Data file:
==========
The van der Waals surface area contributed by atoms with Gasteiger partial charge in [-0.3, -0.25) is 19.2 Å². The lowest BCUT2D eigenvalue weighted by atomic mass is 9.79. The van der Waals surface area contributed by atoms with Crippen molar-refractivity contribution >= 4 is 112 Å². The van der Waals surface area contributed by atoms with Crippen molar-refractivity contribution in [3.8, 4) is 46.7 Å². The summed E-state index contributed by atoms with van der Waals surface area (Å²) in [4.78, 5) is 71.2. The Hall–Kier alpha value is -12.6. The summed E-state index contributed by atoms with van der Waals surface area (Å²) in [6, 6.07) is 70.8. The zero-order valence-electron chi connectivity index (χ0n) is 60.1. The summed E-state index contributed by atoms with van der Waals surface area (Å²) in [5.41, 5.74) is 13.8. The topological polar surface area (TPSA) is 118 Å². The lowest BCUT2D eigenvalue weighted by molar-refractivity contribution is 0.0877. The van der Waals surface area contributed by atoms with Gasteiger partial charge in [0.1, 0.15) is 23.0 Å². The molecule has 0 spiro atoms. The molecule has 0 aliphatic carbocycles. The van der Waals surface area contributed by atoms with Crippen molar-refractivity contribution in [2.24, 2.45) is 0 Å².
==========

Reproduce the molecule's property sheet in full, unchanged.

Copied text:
The van der Waals surface area contributed by atoms with Gasteiger partial charge in [-0.3, -0.25) is 19.2 Å². The lowest BCUT2D eigenvalue weighted by atomic mass is 9.79. The van der Waals surface area contributed by atoms with Crippen molar-refractivity contribution >= 4 is 112 Å². The van der Waals surface area contributed by atoms with Crippen molar-refractivity contribution in [3.8, 4) is 46.7 Å². The summed E-state index contributed by atoms with van der Waals surface area (Å²) in [4.78, 5) is 71.2. The Hall–Kier alpha value is -12.6. The summed E-state index contributed by atoms with van der Waals surface area (Å²) in [6, 6.07) is 70.8. The zero-order valence-electron chi connectivity index (χ0n) is 60.1. The summed E-state index contributed by atoms with van der Waals surface area (Å²) in [5.41, 5.74) is 13.8. The topological polar surface area (TPSA) is 118 Å². The lowest BCUT2D eigenvalue weighted by molar-refractivity contribution is 0.0877. The van der Waals surface area contributed by atoms with Gasteiger partial charge in [0.1, 0.15) is 23.0 Å². The molecule has 0 spiro atoms. The molecule has 0 aliphatic carbocycles. The van der Waals surface area contributed by atoms with Crippen molar-refractivity contribution in [2.24, 2.45) is 0 Å².